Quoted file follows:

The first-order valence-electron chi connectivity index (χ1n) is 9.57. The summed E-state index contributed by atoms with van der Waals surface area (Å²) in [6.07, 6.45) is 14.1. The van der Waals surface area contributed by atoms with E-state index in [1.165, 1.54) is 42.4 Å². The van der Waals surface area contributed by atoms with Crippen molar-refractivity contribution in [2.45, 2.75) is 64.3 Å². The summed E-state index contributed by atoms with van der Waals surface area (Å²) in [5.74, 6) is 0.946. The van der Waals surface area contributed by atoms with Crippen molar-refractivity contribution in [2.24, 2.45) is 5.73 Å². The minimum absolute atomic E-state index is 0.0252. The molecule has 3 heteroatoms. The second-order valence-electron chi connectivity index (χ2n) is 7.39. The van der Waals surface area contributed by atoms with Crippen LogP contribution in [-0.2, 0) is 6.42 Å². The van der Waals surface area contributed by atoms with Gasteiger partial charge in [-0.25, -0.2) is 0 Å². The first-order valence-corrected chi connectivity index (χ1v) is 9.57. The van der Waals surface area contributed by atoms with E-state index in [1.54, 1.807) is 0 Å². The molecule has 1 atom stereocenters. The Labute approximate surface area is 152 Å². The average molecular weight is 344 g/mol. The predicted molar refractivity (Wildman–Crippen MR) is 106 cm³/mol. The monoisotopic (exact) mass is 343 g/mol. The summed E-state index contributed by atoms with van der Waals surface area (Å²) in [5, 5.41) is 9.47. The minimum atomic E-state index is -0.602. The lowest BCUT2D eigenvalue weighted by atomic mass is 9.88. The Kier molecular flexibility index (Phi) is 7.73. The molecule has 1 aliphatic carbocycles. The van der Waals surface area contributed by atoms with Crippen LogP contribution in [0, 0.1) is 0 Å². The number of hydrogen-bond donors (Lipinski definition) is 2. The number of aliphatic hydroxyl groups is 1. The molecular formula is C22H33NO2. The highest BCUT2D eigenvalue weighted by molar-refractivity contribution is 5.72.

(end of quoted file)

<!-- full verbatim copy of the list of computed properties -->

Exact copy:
The first-order valence-electron chi connectivity index (χ1n) is 9.57. The summed E-state index contributed by atoms with van der Waals surface area (Å²) in [6.07, 6.45) is 14.1. The van der Waals surface area contributed by atoms with E-state index in [1.165, 1.54) is 42.4 Å². The van der Waals surface area contributed by atoms with Crippen molar-refractivity contribution in [2.45, 2.75) is 64.3 Å². The summed E-state index contributed by atoms with van der Waals surface area (Å²) in [5.74, 6) is 0.946. The van der Waals surface area contributed by atoms with Crippen molar-refractivity contribution in [2.24, 2.45) is 5.73 Å². The minimum absolute atomic E-state index is 0.0252. The molecule has 3 heteroatoms. The second-order valence-electron chi connectivity index (χ2n) is 7.39. The van der Waals surface area contributed by atoms with Crippen LogP contribution in [-0.2, 0) is 6.42 Å². The van der Waals surface area contributed by atoms with Gasteiger partial charge in [-0.25, -0.2) is 0 Å². The first-order valence-corrected chi connectivity index (χ1v) is 9.57. The van der Waals surface area contributed by atoms with E-state index in [1.54, 1.807) is 0 Å². The molecule has 1 atom stereocenters. The Labute approximate surface area is 152 Å². The average molecular weight is 344 g/mol. The predicted molar refractivity (Wildman–Crippen MR) is 106 cm³/mol. The monoisotopic (exact) mass is 343 g/mol. The summed E-state index contributed by atoms with van der Waals surface area (Å²) in [5, 5.41) is 9.47. The minimum atomic E-state index is -0.602. The lowest BCUT2D eigenvalue weighted by atomic mass is 9.88. The Kier molecular flexibility index (Phi) is 7.73. The molecule has 1 aliphatic carbocycles. The van der Waals surface area contributed by atoms with Crippen LogP contribution in [0, 0.1) is 0 Å². The number of hydrogen-bond donors (Lipinski definition) is 2. The number of aliphatic hydroxyl groups is 1. The molecular formula is C22H33NO2. The highest BCUT2D eigenvalue weighted by molar-refractivity contribution is 5.72.